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Program Hangs When Comparing Zero-Length Allocatable Character String


My Fortran program hangs when it uses one of the 6 relational operators (==, /=, >, >=, <, <=) on character strings and one of the strings has a zero length.  The zero-length character string is an allocatable varying-length character string.

This problem does not occur if the character string is any other length.

I am encountering this problem while doing consulting work for the Bank of New York Mellon (BNYM).  Currently, BNYM is using Intel Fortran 19.1.3 under Linux.  Due to security requirements I cannot post a copy of the source code.

Is this a known problem with Intel Fortran 19.1.3?  If so, has it been corrected in a subsequent version of Intel Fortran?  If it has been corrected, what version contains the correction?

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7 Replies
Honored Contributor III

Minimal reproducible example, please. From your description it should be easy to create one.

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Honored Contributor III

>>The zero-length character string is an allocatable varying-length character string.

Due to the fact that your strings are allocatable, I assume that your relational operator code is encapsulated by an:

   if(allocated(yourstring)) then...else...endif

and thus, your exception code could easily add a test for len(yourstring)==0 test.

I agree, the compiler should not generate code that hangs.

Jim Dempsey

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Honored Contributor III

Allocatable, deferred-length character strings never have to be explicitly allocated - they can get allocated and reallocated by intrinsic assignment. If a bug here really did exist in the 19.1 compiler, we would have seen it much earlier.

Also, it's unclear what "hang" means here - is it an infinite CPU loop, or a pause in operations? Nevertheless, if Craig is unable or unwilling to provide a test case that demonstrates the problem, he'll have to analyze the issue himself, perhaps by stepping through the assembly code to see what it is doing. My experience is that most problems like this are resolved by the process of trying to construct a test case and realizing what the problem really is.

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Hi Steve:

Thanks for your reply.  By "hanging", I mean that the program is unresponsive at the statement where the string comparison is done.  E.g., if we have:

If ( A == B ) Then

    . . .

and B is of zero length, then the program will be unresponsive.


Unfortunately, due to security and confidentiality requirements, I can't provide the exact source code without permission from management at BNYM.  Perhaps later today I can work up some examples on my own time and run them on my own machine which is running Intel Fortran 2021.3.0 under Windows.  If I can do this, then I will post the results of this experiment.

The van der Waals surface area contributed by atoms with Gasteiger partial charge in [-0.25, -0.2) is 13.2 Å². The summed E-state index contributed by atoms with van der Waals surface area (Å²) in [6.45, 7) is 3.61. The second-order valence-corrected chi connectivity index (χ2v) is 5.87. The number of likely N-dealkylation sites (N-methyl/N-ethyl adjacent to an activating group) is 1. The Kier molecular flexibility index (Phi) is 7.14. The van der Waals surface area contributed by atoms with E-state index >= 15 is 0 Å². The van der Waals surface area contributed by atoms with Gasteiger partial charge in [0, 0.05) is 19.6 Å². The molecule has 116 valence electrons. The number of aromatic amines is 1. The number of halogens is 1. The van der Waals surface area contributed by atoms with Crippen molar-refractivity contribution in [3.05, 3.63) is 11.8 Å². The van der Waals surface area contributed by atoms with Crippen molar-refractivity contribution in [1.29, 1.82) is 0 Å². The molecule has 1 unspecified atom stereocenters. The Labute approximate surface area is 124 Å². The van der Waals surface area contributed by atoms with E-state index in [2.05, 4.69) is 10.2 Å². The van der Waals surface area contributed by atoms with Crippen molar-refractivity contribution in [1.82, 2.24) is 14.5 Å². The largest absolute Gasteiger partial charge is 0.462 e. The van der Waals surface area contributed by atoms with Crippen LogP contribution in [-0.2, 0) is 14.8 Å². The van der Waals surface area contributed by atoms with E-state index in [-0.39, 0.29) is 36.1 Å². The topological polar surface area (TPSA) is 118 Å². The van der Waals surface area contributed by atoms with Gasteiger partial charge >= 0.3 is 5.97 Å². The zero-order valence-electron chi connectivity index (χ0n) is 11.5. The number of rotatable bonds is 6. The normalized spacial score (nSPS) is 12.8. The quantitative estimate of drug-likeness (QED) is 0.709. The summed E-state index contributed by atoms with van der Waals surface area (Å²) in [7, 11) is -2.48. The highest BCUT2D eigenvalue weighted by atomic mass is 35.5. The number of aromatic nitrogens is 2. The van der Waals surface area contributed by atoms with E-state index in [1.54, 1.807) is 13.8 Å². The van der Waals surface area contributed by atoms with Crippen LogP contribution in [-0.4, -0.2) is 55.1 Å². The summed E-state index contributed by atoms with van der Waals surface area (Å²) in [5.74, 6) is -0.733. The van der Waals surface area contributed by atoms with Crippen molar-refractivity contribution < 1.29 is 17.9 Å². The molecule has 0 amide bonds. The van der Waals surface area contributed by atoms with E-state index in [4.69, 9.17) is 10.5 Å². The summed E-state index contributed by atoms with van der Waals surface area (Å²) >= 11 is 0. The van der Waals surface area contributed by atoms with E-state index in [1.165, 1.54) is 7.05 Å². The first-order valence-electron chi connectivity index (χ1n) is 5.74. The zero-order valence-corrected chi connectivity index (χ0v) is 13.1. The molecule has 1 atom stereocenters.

I did construct a work-around.  I tested the length of the allocatable string and, if it was zero, then I set it to one blank. That band-aid "fix" was consistent with the requirements of the program and allowed the program to work correctly without becoming unresponsive.


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Honored Contributor III

See how easy it is?



D:\Projects>type t.f90
program test
character(:), allocatable :: a, b
a = ''
b = ''
print *, len(a), len(b)
print *, (a == b)
b = 'ABCDE'
print *, len(a), len(b)
print *, (a == b)
print *, "Done"
D:\Projects>ifort t.f90
Intel(R) Visual Fortran Intel(R) 64 Compiler for applications running on Intel(R) 64, Version Build 20201010_000000
Copyright (C) 1985-2020 Intel Corporation.  All rights reserved.

Microsoft (R) Incremental Linker Version 14.29.30139.0
Copyright (C) Microsoft Corporation.  All rights reserved.


           0           0
           0           5




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Honored Contributor III

The example that Steve_Lionel  gave is actually a counter-example to Craig_T_Dedo's statement, "and B is of zero length, then the program will be unresponsive".

Steve's example shows that, with the possible exception of different behavior on Linux than on the Windows system that Steve used, and the effect of compiler options that Craig_T_Dedo used but did not list, the circumstances and conditions listed by Craig are not sufficient to reproduce the error. It is possible that not all the conditions are necessary, either!

From my own experience with reporting many such compiler bugs, I have learned that sometimes bugs are quite fragile, and first attempts to construct a short reproducer may fail completely. In a few cases, I had to work from both ends, adding more code to a small reproducer and removing code that I felt not necessary in the large code, and stopping when the smaller code showed the bug or when the larger code stopped showing the bug.

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Honored Contributor III

I modified my test to make B zero length and A non-zero - no difference. I maintain that the issue is something else entirely, but without a test case, I'm not willing to put any more effort in. I will guess that there is an error somewhere else in the program, possibly data corruption caused by a programming error.

Craig should know, as a former member of the Fortran standards committee, that assuming a compiler bug and asking when it would be fixed, without an example, is pointless.

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